Saturday, August 6, 2016

Antigua, Guatemala: Volcano Family


Volcano presence, Antigua, Guatemala. April 2016.


I wonder how the omnipresent threat of volcanic eruptions and earthquakes shapes the Guatemalan worldview today, and how it shaped the Mayan mental model pre-Spanish era. Is there a dismal, fatalistic view? Life's a bitch and then it has puppies, and then you die! Or a fatalistic, but enjoy-the-moment outlook: Carpe diem! Or something that's somewhere in between. Like, pray to God but keep rowing the boat to shore. Or: Shit happens.


Volcano presence, Antigua, Guatemala. April 2016.




In Antigua, there's no escaping the archaeological emoji of memento mori: remember you must die.
They are the crumbling stone carcasses left by massive shudderings from subterranean Earth giants. Maybe the fallen structures are the flip side of sand paintings that the artists swipe away after having spent many hours of painstaking placement of color and shape. Some to illustrate the impermanence of life. Some to dissipate toxic spirits after a healing.


Volcano presence, Antigua, Guatemala. April 2016.



Raise your eyes just a bit and, always hovering, are those volatile family members who appear placid now, but you know it's just a matter of time before they'll blow out their molten rage or poisonous gray ash. Will it be today? Tomorrow? A year? A generation?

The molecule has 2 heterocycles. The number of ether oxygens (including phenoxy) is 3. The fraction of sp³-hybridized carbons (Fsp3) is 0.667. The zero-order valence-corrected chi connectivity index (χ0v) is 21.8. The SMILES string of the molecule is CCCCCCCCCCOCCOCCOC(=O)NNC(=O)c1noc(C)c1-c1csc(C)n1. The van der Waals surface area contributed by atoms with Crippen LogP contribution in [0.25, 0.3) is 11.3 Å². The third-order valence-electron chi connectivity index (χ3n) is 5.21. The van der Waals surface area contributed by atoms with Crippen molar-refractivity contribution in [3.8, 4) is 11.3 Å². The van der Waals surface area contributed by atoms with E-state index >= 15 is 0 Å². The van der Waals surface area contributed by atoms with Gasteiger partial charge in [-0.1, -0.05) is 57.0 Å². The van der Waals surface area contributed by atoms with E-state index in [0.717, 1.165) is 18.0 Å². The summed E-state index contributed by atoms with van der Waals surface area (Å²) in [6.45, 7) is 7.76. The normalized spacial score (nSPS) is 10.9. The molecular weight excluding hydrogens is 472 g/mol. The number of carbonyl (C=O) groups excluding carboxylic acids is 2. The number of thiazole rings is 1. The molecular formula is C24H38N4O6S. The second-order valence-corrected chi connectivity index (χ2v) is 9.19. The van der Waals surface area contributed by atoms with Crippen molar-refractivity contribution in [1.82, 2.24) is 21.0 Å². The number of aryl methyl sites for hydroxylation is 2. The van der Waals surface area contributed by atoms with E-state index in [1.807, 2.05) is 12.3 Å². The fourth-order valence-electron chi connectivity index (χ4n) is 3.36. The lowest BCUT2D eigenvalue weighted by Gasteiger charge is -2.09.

Volcano presence, Antigua, Guatemala. April 2016.


A passage from Joan Didion's Year of Magical Thinking sticks with me:
"... many people I knew .. believed absolutely in their own management skills. They believed absolutely in the power of the telephone numbers they had at their fingertips, the right doctor, the major donor, the person who could facilitate a favor at State or Justice. The management skills of these people were in fact prodigious. The power of their telephone numbers was in fact unmatched. I had myself for most of my life shared the same core belief in my ability to control events. If my mother was suddenly hospitalized in Tunis I could arrange for the American consul to bring her English-language newspapers and get her onto an Air France flight to meet my brother in Paris. ...Yet ... Some events would just happen. This was one of those events. You sit down to dinner and life as you know it ends."


Volcano presence, Antigua, Guatemala. April 2016.



When I drive by a nasty car crash, I think, "Remember, remember. Pay attention to your now. These people did not get up this morning thinking they'd be killed or maimed in a car crash."


Volcano presence, Antigua, Guatemala. April 2016.


In Aldous Huxley's book, The Island, there is the black, orange-beaked mynah that flies about the island, announcing: "Attention" and "Here and now, boys. Here and now, boys."

"That's what you always forget, isn't it? I mean, you forget to pay attention to what's happening And that's the same as not being here and now," said the little girl, Mary Sarojini MacPhail.


Volcano presence, Antigua, Guatemala. April 2016.



Antigua's volcanoes. Memento mori. Pay attention. Here and now, boys!


Volcano presence, Antigua, Guatemala. April 2016.



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